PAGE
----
The Weekly Photo Challenge: Forces of Nature

1-DSC_6358The weeks photo was taken at the Pinnacle National Park in California.  These crazy looking rock formations are visible all over the park.  I took this shot from the High Peaks Trail on the way to Hawkins Peak.

From the Pinnacles National Park site page:

Pinnacles National Park, located near the San Andreas Fault along the boundary of the Pacific Plate and the North American Plate, is an excellent example of tectonic plate movement. The Pinnacles Rocks are believed to be part of the Neenach Volcano that occurred 23 million years ago near present-day Lancaster, California, some 195 miles (314 km) southeast. The giant San Andreas Fault split the volcano and the Pacific Plate crept north, carrying the Pinnacles. The work of water and wind on these erodible volcanic rocks has formed the unusual rock structures seen today.

A great place to hike, with several challenging trails.  The forces of nature are evident from most of the high trails in the park.  If you are traveling in California, I would strongly encourage you to make a stop at the Pinnacles National Park.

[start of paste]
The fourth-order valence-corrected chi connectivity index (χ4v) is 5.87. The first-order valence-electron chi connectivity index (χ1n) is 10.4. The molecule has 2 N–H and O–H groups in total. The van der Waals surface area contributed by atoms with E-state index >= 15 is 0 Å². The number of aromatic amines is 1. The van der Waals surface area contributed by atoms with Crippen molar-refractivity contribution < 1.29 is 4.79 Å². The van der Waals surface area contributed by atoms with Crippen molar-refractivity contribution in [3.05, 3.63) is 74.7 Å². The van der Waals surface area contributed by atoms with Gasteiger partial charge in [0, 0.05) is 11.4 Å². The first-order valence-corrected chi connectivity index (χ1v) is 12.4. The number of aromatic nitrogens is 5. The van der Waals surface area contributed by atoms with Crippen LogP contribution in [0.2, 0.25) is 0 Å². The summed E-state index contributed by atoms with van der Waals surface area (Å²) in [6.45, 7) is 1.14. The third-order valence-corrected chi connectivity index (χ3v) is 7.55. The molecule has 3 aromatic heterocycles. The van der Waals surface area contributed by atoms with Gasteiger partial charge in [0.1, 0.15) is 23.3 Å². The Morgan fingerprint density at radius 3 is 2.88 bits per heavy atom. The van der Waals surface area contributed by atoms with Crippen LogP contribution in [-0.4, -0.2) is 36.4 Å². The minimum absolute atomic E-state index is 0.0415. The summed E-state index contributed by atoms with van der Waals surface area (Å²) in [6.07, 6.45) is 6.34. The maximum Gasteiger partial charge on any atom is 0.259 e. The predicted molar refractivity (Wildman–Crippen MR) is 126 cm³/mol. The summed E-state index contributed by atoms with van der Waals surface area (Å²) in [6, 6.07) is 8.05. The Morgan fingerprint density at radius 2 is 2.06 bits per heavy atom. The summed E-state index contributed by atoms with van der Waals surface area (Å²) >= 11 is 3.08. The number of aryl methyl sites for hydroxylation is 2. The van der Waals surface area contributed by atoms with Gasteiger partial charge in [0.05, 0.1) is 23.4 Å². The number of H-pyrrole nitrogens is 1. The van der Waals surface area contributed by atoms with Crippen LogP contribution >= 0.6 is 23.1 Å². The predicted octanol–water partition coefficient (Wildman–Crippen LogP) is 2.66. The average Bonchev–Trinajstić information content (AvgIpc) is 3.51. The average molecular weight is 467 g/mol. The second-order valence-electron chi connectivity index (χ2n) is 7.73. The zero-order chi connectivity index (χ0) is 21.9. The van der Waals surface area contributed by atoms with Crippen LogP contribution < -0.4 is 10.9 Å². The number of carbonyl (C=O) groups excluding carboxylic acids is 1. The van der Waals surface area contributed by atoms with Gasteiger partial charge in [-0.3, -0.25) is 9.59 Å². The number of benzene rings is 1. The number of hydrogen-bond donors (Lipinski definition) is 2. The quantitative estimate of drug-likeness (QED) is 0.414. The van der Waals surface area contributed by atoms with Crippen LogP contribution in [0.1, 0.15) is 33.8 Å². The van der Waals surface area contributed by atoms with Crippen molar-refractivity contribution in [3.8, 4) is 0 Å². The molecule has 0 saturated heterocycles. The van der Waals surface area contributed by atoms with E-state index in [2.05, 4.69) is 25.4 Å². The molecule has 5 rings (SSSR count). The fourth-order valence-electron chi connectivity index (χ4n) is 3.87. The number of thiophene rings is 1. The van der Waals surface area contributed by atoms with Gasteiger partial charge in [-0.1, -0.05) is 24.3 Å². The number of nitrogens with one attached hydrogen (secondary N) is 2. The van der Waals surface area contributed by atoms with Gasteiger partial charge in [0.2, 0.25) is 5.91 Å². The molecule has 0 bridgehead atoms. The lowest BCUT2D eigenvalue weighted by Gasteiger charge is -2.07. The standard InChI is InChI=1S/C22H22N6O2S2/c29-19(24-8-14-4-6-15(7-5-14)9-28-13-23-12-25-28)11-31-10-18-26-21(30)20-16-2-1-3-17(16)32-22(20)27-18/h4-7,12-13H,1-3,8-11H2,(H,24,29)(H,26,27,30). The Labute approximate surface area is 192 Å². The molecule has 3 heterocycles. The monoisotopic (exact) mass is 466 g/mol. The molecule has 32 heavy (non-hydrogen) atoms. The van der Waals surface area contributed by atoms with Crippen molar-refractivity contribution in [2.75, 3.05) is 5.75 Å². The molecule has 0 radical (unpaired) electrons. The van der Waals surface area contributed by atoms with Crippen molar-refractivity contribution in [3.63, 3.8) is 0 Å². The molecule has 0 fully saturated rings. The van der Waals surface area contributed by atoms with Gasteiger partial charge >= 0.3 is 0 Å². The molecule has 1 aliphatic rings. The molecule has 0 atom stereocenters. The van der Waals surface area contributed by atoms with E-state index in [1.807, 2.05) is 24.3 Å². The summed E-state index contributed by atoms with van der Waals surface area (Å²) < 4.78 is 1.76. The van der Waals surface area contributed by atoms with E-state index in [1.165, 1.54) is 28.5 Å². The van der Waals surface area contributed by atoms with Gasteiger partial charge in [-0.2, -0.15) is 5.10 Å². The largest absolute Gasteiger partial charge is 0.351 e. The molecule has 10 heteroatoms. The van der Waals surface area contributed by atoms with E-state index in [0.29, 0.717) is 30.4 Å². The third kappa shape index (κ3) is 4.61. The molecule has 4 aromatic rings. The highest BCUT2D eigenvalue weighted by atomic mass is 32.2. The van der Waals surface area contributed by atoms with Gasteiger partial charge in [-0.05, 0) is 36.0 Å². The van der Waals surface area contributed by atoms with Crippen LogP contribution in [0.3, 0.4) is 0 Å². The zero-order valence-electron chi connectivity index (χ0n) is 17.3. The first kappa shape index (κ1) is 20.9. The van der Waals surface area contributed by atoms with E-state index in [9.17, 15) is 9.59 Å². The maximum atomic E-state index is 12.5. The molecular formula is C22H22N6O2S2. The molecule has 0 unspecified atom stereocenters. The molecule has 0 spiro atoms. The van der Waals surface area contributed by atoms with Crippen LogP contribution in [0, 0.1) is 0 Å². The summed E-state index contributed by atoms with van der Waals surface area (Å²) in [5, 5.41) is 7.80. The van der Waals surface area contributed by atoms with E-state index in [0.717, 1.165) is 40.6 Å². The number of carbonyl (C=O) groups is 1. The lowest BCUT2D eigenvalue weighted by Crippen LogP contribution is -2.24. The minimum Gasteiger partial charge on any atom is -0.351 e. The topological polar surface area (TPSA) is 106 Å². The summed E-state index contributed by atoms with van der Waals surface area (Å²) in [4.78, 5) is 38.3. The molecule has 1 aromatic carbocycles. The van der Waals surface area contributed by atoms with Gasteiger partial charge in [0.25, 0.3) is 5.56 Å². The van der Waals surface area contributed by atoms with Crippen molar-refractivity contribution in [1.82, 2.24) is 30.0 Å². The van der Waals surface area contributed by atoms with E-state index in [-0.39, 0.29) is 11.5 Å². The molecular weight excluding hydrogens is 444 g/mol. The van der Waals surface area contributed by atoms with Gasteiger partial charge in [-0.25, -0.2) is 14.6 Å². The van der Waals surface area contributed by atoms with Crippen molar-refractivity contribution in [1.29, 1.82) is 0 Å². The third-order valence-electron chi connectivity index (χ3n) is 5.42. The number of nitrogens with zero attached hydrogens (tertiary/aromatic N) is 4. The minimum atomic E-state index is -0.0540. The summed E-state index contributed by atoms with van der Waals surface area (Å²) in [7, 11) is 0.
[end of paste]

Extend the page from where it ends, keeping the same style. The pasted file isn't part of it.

Both of these pictures are taken from the picturesque, but challenging, High Peaks Trail:

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Where are you hiking this weekend?

If you’re looking for me, I’m over the hill.

Forces of Nature

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The Thursday Picture – Whole Lotta Shakin’ Goin’ On

San Andreas Fault, Los Trancos OSP, Hike 28Last Sunday I hiked in yet another one of the Peninsula’s Open Space Preserves: Los Trancos OSP.  This preserve is part of the Mid Peninsula Open Space District http://www.openspace.org/preserves/pr_los_trancos.asp

What makes this preserve interesting is that the San Andreas fault runs right through the OSP!  In this picture taken on the Fault Trail, the posts with yellow banding are located directly over the San Andreas Fault.  The fault is the dividing line between two tectonic plates.  The American Plate to the left in the picture and the Pacific Plate to the right in the picture.  The Pacific Plate is moving northward at an average of 3/4″ per year.  We’ve had two major earthquakes in the Bay Area that occurred along this fault area.  The 1906 San Francisco quake and the 1989 Loma Prieta quake.

With just over 5 miles of very scenic trails, The Los Trancos Open Space Preserve was a great place to complete my 28th hike of the year!

If things start shaking, and your looking for me, well…I’m over the hill!